It’s a safe bet that just about every American who took part in the Vietnam War heard tell during his or her tour about a renegade G.I., usually an African-American, living among, and fighting for, the Viet Cong. Those stories had the taste, feel and smell (metaphorically speaking) of urban legends, Vietnam War style.
On the other hand, it turns out that there is compelling evidence that at least one black American solider, McKinley Nolan (above), did go over to the other side in 1967. Nolan, who grew up in a rural area of Texas, joined the Army in 1965, a year after he got married. He went AWOL in Vietnam sometime in 1967, and reports soon surfaced that he joined a VC unit, married a Vietnamese woman, and that they had a child.
Nolan’s trail went cold until 1973 when reports surfaced that he and his Vietnamese family were living with the Khmer Rouge in Cambodia. The trail went colder still in 1977 during the Cambodian Holocaust when McKinley Nolan and his family disappeared near Chamkar Caffee Village in Cambodia. His American wife Mary and the rest of his family has not heard anything from him, or from the U.S. military or government, in all those years.
In 2005, Vietnam veteran Dan Smith on a trip back to the former war zone, ran into an African-American man in his age bracket in Tay Ninh City. When Smith (above) asked the man his name, he mumbled something that Smith believes was “McKinley Nolan,” and then disappeared. That brief chance encounter opens the new riveting, intriguing documentary The Disappearance of McKinley Nolan (Corra Films), which is making the rounds—and winning accolades—at film festivals across the nation.
The film, directed by Henry Corra, begins with Smith, who was seriously wounded in Vietnam and also suffered emotionally after his tour of duty, relating the tale of the strange meeting in Tay Ninh. Then Corra’s cameras capture Smith’s emotionally charged visit to McKinley Nolan’s wife Mary and other members of his family in the spring of 2007 in Washington-on-Brazos, Texas.
The story then moves to October 2008 when Corra (a protégé of the great documentary filmmakers David and Albert Maysles) and company accompanied Smith and McKinley’s brother Michael on a trip to Vietnam and Cambodia. Corra’s entourage included a translator and the journalist and author Richard Linnett (The Eagle Mutiny), who had been following the McKinley Nolan story for a decade.
Linnett “told me that Lt. Dan Smith was traveling to Texas to tell the Nolan family of his recent sighting of McKinley in Vietnam,” Corra says on the film’s website. “I asked if I could be there with my camera. Immediately when I first met Smith and the Nolans a bell went off in my head where I knew we were about to embark on a life-changing journey together.”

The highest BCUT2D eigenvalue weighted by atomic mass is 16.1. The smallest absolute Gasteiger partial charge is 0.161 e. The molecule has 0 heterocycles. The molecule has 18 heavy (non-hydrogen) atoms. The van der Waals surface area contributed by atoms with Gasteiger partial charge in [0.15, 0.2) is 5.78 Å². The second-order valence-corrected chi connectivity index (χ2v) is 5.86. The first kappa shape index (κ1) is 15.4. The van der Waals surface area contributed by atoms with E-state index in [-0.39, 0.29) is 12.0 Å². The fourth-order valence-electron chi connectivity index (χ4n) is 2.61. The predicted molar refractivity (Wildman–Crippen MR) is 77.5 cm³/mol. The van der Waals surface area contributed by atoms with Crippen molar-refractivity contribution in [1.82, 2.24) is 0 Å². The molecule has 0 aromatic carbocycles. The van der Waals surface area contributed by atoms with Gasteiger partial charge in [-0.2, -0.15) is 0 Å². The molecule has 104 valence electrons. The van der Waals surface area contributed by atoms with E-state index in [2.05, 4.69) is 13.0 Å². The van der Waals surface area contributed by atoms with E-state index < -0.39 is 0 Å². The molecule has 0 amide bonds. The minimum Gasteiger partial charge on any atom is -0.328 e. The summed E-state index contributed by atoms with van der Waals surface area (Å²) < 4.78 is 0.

The heart of that journey took place during the Vietnam-Cambodia trip. In Vietnam, the family met several former Viet Cong, who told them tales of their brother, including, they said, the fact that he killed two or three MP’s before he went over to their side. The Americans also met McKinley’s Nolan’s stepson, a Vietnamese man, who accompanied the group to Cambodia.
In Cambodia, Smith, Michael Nolan and company found several former Khmer Rouge fighters who knew Nolan and his Vietnamese wife. The Americans then went to the remote area where Nolan and his Vietnamese family were last seen in 1977. After talking to the Cambodians, the Americans were all but convinced that McKinley Nolan, his Vietnamese wife and their child were killed by the Khmer Rouge during the time of the Cambodian “Killing Fields.”
One of the most arresting scenes in the film is the site of a Joint POW-MIA Accounting Command helicopter descending under Michael Nolan’s watchful eye in January 2009 at a recovery site set up by JPAC where they believed McKinley Nolan was killed. The fact that this occurred certainly was the result of the family’s visit in September 2008 with their member of Congress. Rep. Sheila Jackson Lee of Texas, who told Mary and Michael Nolan that she would get on the case. Corra captures the scene in Jackson Lee’s office very well.
The Disappearance of McKinley Nolan is a first-rate production. The cameras bore in on the faces of the film’s players relentlessly and effectively. The story spins out slowly and picks up steam every step of the way.
My only problem, a relatively minor one, was Corra’s use of war-time footage to give the story more heft. Too often, he chose images that didn’t fit the narrative—-most egregiously, two iconic pieces of film, ARVN Gen. Loan’s execution of a VC prisoner on the street in Saigon during Tet of ’68, and the shots of recently napalmed South Vietnamese children. Most of the other war-time footage fits into the narrative; those two did not.
Aside from that small misstep, The Disappearance of McKinley is a superb documentary that deserves to be widely seen.